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Daum Nancy "Trees and Wind in the Rain" Cameo Glass Vase

A French Art Nouveau "Pluviose" intercalaire cameo glass vase by Daum Nancy. The vase was named after the fifth month of the French Republican calendar, lasting from late January to February. As one looks at the vase, you can palpably feel the force of the wind and rain, as boughs of birches keel to the left. Streaks of enamel and chiseled lines strike through the acid-etched surface, creating scintillating motes of transparency. The diagonal curtain of rain represented by fine discontinuous lines evokes certain Japanese prints of ukiyo-e. This Japanese artistic movement liked to depict scenes of rain or snow, ukiyo-e, meaning "images of the floating world" marked by the impermanence of all things. This trend had a significant influence on the école de Nancy, founded in 1901 by Antonin Daum, Louis Majorelle, Emile Gallé, Victor Prouvé, and Eugène Vallin.

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  • Curator's Notes

Item #: G-21111
Artist: Daum Nancy
Country: France
Circa: 1900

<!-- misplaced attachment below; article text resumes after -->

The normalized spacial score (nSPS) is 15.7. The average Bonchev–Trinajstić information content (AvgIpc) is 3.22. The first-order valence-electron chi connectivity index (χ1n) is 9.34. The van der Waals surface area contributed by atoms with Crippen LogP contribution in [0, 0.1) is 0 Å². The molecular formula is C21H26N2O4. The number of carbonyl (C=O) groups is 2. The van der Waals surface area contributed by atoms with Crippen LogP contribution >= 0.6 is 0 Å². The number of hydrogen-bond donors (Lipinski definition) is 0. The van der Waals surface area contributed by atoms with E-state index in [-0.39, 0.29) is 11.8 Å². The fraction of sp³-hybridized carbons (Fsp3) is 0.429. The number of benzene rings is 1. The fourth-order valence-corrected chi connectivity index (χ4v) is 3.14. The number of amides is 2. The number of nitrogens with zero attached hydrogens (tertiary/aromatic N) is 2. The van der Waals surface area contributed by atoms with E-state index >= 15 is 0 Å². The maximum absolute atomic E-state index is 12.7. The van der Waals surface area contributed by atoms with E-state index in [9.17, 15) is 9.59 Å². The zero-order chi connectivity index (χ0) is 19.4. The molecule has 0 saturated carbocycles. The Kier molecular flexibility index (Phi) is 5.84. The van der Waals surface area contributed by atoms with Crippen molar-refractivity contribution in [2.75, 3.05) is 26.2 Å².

Dimensions: 8.5" height, 3.25" width, 2.25" depth
Materials: Cameo Glass
Signed: Daum Nancy", engraved in Black letters and Cross of Lorraine
Exhibition History: This rare and rare vase with intercalaire decoration is closer to copies with similar decorations preserved at the Museum of Fine Arts in Nancy, the Museum of Fine Arts in Strasbourg and the Museum of Decorative Arts in Paris.
Literature: Noël Daum, Daum master glassmakers, Lausanne, Éditions Edita Denoël, 1980, model of form and similar decoration reproduced p. 93.

The term Intercalaire translates from the French to mean "inserted" and signifies the process of applying two layers of decoration to a piece of glass. The first layer is covered with a glass skin that ultimately provides the surface for the second layer of decoration. The technique was first developed by Eugène Kremer from Meisenthal (1890) in collaboration with Emile Gallé. The art of painting between layers of glass was first patented in Berlin on February 21, 1896 and in Paris almost a year later on March 23, 1897. Shortly before 1900, the Daum brothers registered a similar kind of decoration that they called décoration intercalaire à grand feu (1899). Charles Schneider, who designed for Daum, had modified the technique to include the application of colored flecks and streaks of enamel paint between layers of glass Before applying the enamel paint onto a piece of glass, the glass had to be completely cooled down. After the enamel application, the glass was then repeatedly overlaid with additional layers and reheated. Because of their magical appearance, vases with intercalaire decoration immediately enjoyed huge success at the Paris World Fair of 1900. However, the steps of recurrent heating and cooling down of the glass required extremely delicate manufacturing procedures and the Daum brothers eventually stopped producing intercalaire vases around 1904.